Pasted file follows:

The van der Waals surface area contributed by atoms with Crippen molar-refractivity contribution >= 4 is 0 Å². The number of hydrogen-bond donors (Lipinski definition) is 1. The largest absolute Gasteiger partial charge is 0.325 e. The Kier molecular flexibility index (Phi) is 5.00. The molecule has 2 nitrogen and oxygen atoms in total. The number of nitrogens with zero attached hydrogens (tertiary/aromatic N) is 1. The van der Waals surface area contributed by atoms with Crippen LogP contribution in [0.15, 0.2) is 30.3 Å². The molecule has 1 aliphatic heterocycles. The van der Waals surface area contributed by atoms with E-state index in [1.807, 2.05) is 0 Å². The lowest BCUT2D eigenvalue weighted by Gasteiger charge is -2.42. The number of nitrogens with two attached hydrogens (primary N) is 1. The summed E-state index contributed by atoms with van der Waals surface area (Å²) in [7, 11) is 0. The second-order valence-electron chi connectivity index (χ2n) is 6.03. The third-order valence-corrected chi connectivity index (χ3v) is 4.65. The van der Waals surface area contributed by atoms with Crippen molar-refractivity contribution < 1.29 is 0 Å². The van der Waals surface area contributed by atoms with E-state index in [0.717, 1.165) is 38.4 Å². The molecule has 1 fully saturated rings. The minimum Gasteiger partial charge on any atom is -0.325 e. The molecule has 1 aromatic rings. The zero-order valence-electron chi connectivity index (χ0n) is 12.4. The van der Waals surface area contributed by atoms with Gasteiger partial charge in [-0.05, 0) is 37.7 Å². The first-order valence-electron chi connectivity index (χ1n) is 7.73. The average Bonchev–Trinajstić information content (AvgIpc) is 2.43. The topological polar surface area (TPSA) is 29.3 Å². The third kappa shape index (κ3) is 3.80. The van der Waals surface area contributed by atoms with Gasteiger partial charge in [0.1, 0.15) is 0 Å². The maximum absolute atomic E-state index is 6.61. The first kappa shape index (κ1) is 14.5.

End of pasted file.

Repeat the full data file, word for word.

The van der Waals surface area contributed by atoms with Crippen molar-refractivity contribution >= 4 is 0 Å². The number of hydrogen-bond donors (Lipinski definition) is 1. The largest absolute Gasteiger partial charge is 0.325 e. The Kier molecular flexibility index (Phi) is 5.00. The molecule has 2 nitrogen and oxygen atoms in total. The number of nitrogens with zero attached hydrogens (tertiary/aromatic N) is 1. The van der Waals surface area contributed by atoms with Crippen LogP contribution in [0.15, 0.2) is 30.3 Å². The molecule has 1 aliphatic heterocycles. The van der Waals surface area contributed by atoms with E-state index in [1.807, 2.05) is 0 Å². The lowest BCUT2D eigenvalue weighted by Gasteiger charge is -2.42. The number of nitrogens with two attached hydrogens (primary N) is 1. The summed E-state index contributed by atoms with van der Waals surface area (Å²) in [7, 11) is 0. The second-order valence-electron chi connectivity index (χ2n) is 6.03. The third-order valence-corrected chi connectivity index (χ3v) is 4.65. The van der Waals surface area contributed by atoms with Crippen molar-refractivity contribution < 1.29 is 0 Å². The van der Waals surface area contributed by atoms with E-state index in [0.717, 1.165) is 38.4 Å². The molecule has 1 fully saturated rings. The minimum Gasteiger partial charge on any atom is -0.325 e. The molecule has 1 aromatic rings. The zero-order valence-electron chi connectivity index (χ0n) is 12.4. The van der Waals surface area contributed by atoms with Gasteiger partial charge in [-0.05, 0) is 37.7 Å². The first-order valence-electron chi connectivity index (χ1n) is 7.73. The average Bonchev–Trinajstić information content (AvgIpc) is 2.43. The topological polar surface area (TPSA) is 29.3 Å². The third kappa shape index (κ3) is 3.80. The van der Waals surface area contributed by atoms with Gasteiger partial charge in [0.1, 0.15) is 0 Å². The maximum absolute atomic E-state index is 6.61. The first kappa shape index (κ1) is 14.5.